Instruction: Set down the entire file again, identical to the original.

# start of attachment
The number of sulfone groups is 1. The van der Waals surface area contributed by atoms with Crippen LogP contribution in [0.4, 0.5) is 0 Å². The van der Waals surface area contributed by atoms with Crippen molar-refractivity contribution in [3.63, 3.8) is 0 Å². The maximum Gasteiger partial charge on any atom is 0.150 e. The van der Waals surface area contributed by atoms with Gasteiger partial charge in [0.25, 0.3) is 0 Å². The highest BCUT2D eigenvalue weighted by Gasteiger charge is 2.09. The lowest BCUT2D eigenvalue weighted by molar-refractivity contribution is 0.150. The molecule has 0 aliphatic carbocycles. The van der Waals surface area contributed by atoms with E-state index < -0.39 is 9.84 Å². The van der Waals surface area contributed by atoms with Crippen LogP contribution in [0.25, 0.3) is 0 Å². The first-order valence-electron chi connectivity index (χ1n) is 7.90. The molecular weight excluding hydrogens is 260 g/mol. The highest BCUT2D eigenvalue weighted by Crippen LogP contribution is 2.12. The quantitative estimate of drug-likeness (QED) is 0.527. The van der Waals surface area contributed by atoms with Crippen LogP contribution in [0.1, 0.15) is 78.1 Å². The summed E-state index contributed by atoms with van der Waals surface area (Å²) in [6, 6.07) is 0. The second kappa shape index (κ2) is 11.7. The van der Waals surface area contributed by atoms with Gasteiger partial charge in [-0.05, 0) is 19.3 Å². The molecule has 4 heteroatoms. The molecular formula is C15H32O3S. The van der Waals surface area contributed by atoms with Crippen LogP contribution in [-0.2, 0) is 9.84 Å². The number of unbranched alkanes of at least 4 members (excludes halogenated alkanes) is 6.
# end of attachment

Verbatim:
The number of sulfone groups is 1. The van der Waals surface area contributed by atoms with Crippen LogP contribution in [0.4, 0.5) is 0 Å². The van der Waals surface area contributed by atoms with Crippen molar-refractivity contribution in [3.63, 3.8) is 0 Å². The maximum Gasteiger partial charge on any atom is 0.150 e. The van der Waals surface area contributed by atoms with Gasteiger partial charge in [0.25, 0.3) is 0 Å². The highest BCUT2D eigenvalue weighted by Gasteiger charge is 2.09. The lowest BCUT2D eigenvalue weighted by molar-refractivity contribution is 0.150. The molecule has 0 aliphatic carbocycles. The van der Waals surface area contributed by atoms with E-state index < -0.39 is 9.84 Å². The van der Waals surface area contributed by atoms with Crippen LogP contribution in [0.25, 0.3) is 0 Å². The first-order valence-electron chi connectivity index (χ1n) is 7.90. The molecular weight excluding hydrogens is 260 g/mol. The highest BCUT2D eigenvalue weighted by Crippen LogP contribution is 2.12. The quantitative estimate of drug-likeness (QED) is 0.527. The van der Waals surface area contributed by atoms with Crippen LogP contribution in [0.1, 0.15) is 78.1 Å². The summed E-state index contributed by atoms with van der Waals surface area (Å²) in [6, 6.07) is 0. The second kappa shape index (κ2) is 11.7. The van der Waals surface area contributed by atoms with Gasteiger partial charge in [-0.05, 0) is 19.3 Å². The molecule has 4 heteroatoms. The molecular formula is C15H32O3S. The van der Waals surface area contributed by atoms with Crippen LogP contribution in [-0.2, 0) is 9.84 Å². The number of unbranched alkanes of at least 4 members (excludes halogenated alkanes) is 6.